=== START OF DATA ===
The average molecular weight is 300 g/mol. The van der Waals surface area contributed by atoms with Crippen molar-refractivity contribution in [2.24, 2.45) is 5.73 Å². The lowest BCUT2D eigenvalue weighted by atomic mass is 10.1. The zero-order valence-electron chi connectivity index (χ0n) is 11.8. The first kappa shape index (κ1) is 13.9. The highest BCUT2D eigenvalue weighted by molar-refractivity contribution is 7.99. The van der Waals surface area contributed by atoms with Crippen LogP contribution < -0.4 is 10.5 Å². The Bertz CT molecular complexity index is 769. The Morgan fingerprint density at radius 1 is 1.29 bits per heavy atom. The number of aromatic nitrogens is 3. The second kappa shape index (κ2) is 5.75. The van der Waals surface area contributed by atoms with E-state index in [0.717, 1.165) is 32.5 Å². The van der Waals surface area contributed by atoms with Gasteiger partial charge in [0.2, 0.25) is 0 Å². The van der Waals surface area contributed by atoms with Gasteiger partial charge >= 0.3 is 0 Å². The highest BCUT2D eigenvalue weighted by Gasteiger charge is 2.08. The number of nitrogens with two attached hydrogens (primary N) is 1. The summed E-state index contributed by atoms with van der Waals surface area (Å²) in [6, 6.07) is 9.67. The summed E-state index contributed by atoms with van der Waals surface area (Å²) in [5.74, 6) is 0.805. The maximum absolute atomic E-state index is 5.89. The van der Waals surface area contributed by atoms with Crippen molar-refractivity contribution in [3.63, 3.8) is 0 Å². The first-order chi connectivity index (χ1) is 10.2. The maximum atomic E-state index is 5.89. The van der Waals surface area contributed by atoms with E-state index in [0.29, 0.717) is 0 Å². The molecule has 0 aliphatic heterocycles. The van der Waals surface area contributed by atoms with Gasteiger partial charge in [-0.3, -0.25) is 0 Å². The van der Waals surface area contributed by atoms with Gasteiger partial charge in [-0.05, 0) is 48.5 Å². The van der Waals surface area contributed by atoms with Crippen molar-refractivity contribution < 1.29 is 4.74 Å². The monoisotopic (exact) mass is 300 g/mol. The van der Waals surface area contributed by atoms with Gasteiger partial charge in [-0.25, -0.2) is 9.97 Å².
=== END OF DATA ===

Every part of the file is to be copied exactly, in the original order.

The average molecular weight is 300 g/mol. The van der Waals surface area contributed by atoms with Crippen molar-refractivity contribution in [2.24, 2.45) is 5.73 Å². The lowest BCUT2D eigenvalue weighted by atomic mass is 10.1. The zero-order valence-electron chi connectivity index (χ0n) is 11.8. The first kappa shape index (κ1) is 13.9. The highest BCUT2D eigenvalue weighted by molar-refractivity contribution is 7.99. The van der Waals surface area contributed by atoms with Crippen LogP contribution < -0.4 is 10.5 Å². The Bertz CT molecular complexity index is 769. The Morgan fingerprint density at radius 1 is 1.29 bits per heavy atom. The number of aromatic nitrogens is 3. The second kappa shape index (κ2) is 5.75. The van der Waals surface area contributed by atoms with E-state index in [0.717, 1.165) is 32.5 Å². The van der Waals surface area contributed by atoms with Gasteiger partial charge in [0.2, 0.25) is 0 Å². The van der Waals surface area contributed by atoms with Gasteiger partial charge >= 0.3 is 0 Å². The highest BCUT2D eigenvalue weighted by Gasteiger charge is 2.08. The number of nitrogens with two attached hydrogens (primary N) is 1. The summed E-state index contributed by atoms with van der Waals surface area (Å²) in [6, 6.07) is 9.67. The summed E-state index contributed by atoms with van der Waals surface area (Å²) in [5.74, 6) is 0.805. The maximum absolute atomic E-state index is 5.89. The van der Waals surface area contributed by atoms with Crippen molar-refractivity contribution in [3.63, 3.8) is 0 Å². The first-order chi connectivity index (χ1) is 10.2. The maximum atomic E-state index is 5.89. The van der Waals surface area contributed by atoms with E-state index in [0.29, 0.717) is 0 Å². The molecule has 0 aliphatic heterocycles. The van der Waals surface area contributed by atoms with Gasteiger partial charge in [-0.3, -0.25) is 0 Å². The van der Waals surface area contributed by atoms with Gasteiger partial charge in [-0.05, 0) is 48.5 Å². The van der Waals surface area contributed by atoms with Crippen molar-refractivity contribution < 1.29 is 4.74 Å². The monoisotopic (exact) mass is 300 g/mol. The van der Waals surface area contributed by atoms with Gasteiger partial charge in [-0.25, -0.2) is 9.97 Å².